If the applicant entered the US lawfully in most any status other than as a crewman (C/D nonimmigrant visa), the applicant would be eligible to apply for adjustment of status. Take that same applicant who entered the US without inspection. The applicant would only be eligible to submit a Form I-485 in the US is the applicant is eligible for the benefits of 245(i). If eligible for 245(i), the applicant would submit a Form I-485, Supplement A, and pay the associated $1000 penalty fee and could remain in the US to process the application. Without such eligibility the applicant would be required to return abroad and go through consular processing.
Every applicant for adjustment of status must establish that he is “not inadmissible” to the US. The wording of the Act is sometimes not as easy as it could be to understand, but that is why I have work to explain it all. Section 212(a) of the Act sets forth grounds upon which an applicant can be deemed ineligible for immigration status. These grounds include those relating to medical conditions, criminal activity, threats to public safety & national security, individuals who are deemed to be “public charges,” those who have violated the immigration laws through arriving in the US without being inspected or not being in possession of valid travel documents, those who have engaged in some type of immigration fraud or have falsely claimed to be a US citizen, those who have been deported or who have otherwise spent a period of “unlawful presence” in the US and a number of other highly technical reasons.
These grounds of inadmissibility made good sense when the laws are applied correctly. Any country is provided the deference to determine who will be welcomed and under what conditions a foreign national can seek admission. The US has set forth different grounds at 212(a) which openly define who is welcome and who is deemed “inadmissible.” Being deemed “inadmissible” does not always result in the applicant being barred, rather a system of “waivers” provides certain foreign nationals with a means by which to overcome grounds of inadmissible under certain conditions.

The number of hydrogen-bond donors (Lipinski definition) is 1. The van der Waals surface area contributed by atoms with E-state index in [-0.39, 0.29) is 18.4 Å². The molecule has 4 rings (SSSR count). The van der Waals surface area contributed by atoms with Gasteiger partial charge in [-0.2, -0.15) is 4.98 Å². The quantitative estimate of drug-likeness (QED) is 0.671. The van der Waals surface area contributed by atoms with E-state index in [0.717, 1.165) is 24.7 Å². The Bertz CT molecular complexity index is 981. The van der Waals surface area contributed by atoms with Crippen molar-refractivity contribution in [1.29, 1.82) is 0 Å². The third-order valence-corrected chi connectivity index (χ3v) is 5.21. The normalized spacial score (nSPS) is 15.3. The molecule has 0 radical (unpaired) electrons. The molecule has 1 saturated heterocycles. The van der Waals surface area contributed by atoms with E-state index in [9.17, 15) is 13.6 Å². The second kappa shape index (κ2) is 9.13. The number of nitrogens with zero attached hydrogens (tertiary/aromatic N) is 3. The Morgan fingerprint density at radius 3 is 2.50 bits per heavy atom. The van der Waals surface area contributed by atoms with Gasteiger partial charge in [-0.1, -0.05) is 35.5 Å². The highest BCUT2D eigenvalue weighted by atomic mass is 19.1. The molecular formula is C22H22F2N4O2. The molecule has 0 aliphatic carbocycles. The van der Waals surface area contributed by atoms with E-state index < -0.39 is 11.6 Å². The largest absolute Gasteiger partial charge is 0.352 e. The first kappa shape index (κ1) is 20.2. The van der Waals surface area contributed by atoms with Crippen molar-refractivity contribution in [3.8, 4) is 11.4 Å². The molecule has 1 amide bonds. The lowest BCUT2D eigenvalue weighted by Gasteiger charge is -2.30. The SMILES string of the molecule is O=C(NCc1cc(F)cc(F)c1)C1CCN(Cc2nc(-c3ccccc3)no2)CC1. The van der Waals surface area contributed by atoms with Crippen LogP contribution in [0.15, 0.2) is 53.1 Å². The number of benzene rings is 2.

Most applications for adjustment of status will be scheduled for a personal interview before an Immigration Services Office (“ISO”). Most applicants for adjustment of status will be required to appear to have their “biometrics” captured and be required to provide a medical examination on Form I-693 to establish that there is no medical ground for which the applicant can be deemed ineligible to become a US resident alien. The purpose of all of this processing is to make sure that the applicant can properly establish eligibility for resident alien status and that if there is a ground of “inadmissibility” which applies that it be reviewed and addressed.
Most applications for adjustment of status CANNOT be appealed. Rather, most applications which are denied can be renewed before an IJ in removal proceedings. This does not mean that ALL applications CANNOT be appealed, but most Forms I-485 cannot be appealed within USCIS and the only way to seek review of a denied application is to be placed in removal proceedings before the US Immigration Court.
Our job as attorneys is to assist applicants in determining whether a Form I-485 can be granted and if so the forms that must be filed and the evidence that must be presented in support of the application. If there are problems with establishing eligibility, we figure out if a plan can be set forth to overcome any problems and then assist a client from the completion of the application through the interview before an ISO at a local USCIS Field Office. The applications themselves are not all that difficult to complete and generally ask for fairly basic information about the applicant. However, minor discrepancies on the application forms can create problems and it is our belief that an attorney’s presence at a personal interview is always in an applicant’s best interests.
If you believe that you may be eligible to apply for adjustment of status or have questions about your eligibility, please contact our office for an initial consultation to review your case and to determine your eligibility.